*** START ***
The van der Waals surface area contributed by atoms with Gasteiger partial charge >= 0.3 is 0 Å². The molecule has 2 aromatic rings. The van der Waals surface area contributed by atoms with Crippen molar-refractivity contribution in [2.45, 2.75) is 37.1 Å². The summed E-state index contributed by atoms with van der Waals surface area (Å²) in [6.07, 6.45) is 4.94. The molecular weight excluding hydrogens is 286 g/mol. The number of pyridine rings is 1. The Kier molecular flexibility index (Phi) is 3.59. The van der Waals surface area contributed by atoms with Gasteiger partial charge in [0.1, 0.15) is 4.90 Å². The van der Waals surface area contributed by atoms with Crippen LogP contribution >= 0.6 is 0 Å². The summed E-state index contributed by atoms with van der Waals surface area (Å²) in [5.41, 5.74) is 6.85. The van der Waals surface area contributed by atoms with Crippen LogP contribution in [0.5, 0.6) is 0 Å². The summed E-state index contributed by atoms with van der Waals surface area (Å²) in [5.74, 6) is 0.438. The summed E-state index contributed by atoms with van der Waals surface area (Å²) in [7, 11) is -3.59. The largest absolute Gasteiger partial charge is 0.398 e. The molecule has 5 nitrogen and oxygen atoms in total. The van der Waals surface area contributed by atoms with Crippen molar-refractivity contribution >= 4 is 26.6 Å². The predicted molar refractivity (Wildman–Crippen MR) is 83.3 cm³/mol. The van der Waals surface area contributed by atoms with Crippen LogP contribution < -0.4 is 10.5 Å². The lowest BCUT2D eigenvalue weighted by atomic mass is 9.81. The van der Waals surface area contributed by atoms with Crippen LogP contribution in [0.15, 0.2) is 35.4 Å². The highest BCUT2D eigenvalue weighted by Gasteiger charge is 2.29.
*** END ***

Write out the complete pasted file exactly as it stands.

The van der Waals surface area contributed by atoms with Gasteiger partial charge >= 0.3 is 0 Å². The molecule has 2 aromatic rings. The van der Waals surface area contributed by atoms with Crippen molar-refractivity contribution in [2.45, 2.75) is 37.1 Å². The summed E-state index contributed by atoms with van der Waals surface area (Å²) in [6.07, 6.45) is 4.94. The molecular weight excluding hydrogens is 286 g/mol. The number of pyridine rings is 1. The Kier molecular flexibility index (Phi) is 3.59. The van der Waals surface area contributed by atoms with Gasteiger partial charge in [0.1, 0.15) is 4.90 Å². The van der Waals surface area contributed by atoms with Crippen LogP contribution >= 0.6 is 0 Å². The summed E-state index contributed by atoms with van der Waals surface area (Å²) in [5.41, 5.74) is 6.85. The van der Waals surface area contributed by atoms with Crippen LogP contribution in [0.5, 0.6) is 0 Å². The summed E-state index contributed by atoms with van der Waals surface area (Å²) in [5.74, 6) is 0.438. The summed E-state index contributed by atoms with van der Waals surface area (Å²) in [7, 11) is -3.59. The largest absolute Gasteiger partial charge is 0.398 e. The molecule has 5 nitrogen and oxygen atoms in total. The van der Waals surface area contributed by atoms with Crippen molar-refractivity contribution >= 4 is 26.6 Å². The predicted molar refractivity (Wildman–Crippen MR) is 83.3 cm³/mol. The van der Waals surface area contributed by atoms with Crippen LogP contribution < -0.4 is 10.5 Å². The lowest BCUT2D eigenvalue weighted by atomic mass is 9.81. The van der Waals surface area contributed by atoms with Crippen LogP contribution in [0.15, 0.2) is 35.4 Å². The highest BCUT2D eigenvalue weighted by Gasteiger charge is 2.29.